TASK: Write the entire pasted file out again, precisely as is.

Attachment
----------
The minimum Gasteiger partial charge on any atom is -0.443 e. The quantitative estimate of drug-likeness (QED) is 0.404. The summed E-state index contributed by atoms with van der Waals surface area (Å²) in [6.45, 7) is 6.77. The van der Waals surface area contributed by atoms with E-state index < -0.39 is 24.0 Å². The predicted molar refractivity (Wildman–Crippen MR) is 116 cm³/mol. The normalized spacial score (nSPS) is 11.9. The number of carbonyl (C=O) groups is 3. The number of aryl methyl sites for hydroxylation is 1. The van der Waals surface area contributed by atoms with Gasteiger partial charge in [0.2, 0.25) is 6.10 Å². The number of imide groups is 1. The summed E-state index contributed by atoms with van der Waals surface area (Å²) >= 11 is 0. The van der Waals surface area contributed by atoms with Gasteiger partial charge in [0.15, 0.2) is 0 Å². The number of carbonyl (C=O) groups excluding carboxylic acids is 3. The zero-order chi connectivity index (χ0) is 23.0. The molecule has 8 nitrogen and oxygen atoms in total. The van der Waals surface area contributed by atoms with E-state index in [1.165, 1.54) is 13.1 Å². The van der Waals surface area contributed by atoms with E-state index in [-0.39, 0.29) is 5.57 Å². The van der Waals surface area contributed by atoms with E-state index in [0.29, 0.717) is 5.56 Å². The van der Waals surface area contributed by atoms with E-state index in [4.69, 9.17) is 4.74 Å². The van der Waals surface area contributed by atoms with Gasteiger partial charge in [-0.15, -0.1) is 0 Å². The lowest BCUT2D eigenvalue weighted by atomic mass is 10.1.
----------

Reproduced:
The minimum Gasteiger partial charge on any atom is -0.443 e. The quantitative estimate of drug-likeness (QED) is 0.404. The summed E-state index contributed by atoms with van der Waals surface area (Å²) in [6.45, 7) is 6.77. The van der Waals surface area contributed by atoms with E-state index < -0.39 is 24.0 Å². The predicted molar refractivity (Wildman–Crippen MR) is 116 cm³/mol. The normalized spacial score (nSPS) is 11.9. The number of carbonyl (C=O) groups is 3. The number of aryl methyl sites for hydroxylation is 1. The van der Waals surface area contributed by atoms with Gasteiger partial charge in [0.2, 0.25) is 6.10 Å². The number of imide groups is 1. The summed E-state index contributed by atoms with van der Waals surface area (Å²) >= 11 is 0. The van der Waals surface area contributed by atoms with Gasteiger partial charge in [0.15, 0.2) is 0 Å². The number of carbonyl (C=O) groups excluding carboxylic acids is 3. The zero-order chi connectivity index (χ0) is 23.0. The molecule has 8 nitrogen and oxygen atoms in total. The van der Waals surface area contributed by atoms with E-state index in [1.165, 1.54) is 13.1 Å². The van der Waals surface area contributed by atoms with E-state index in [-0.39, 0.29) is 5.57 Å². The van der Waals surface area contributed by atoms with E-state index in [0.29, 0.717) is 5.56 Å². The van der Waals surface area contributed by atoms with E-state index in [4.69, 9.17) is 4.74 Å². The van der Waals surface area contributed by atoms with Gasteiger partial charge in [-0.15, -0.1) is 0 Å². The lowest BCUT2D eigenvalue weighted by atomic mass is 10.1.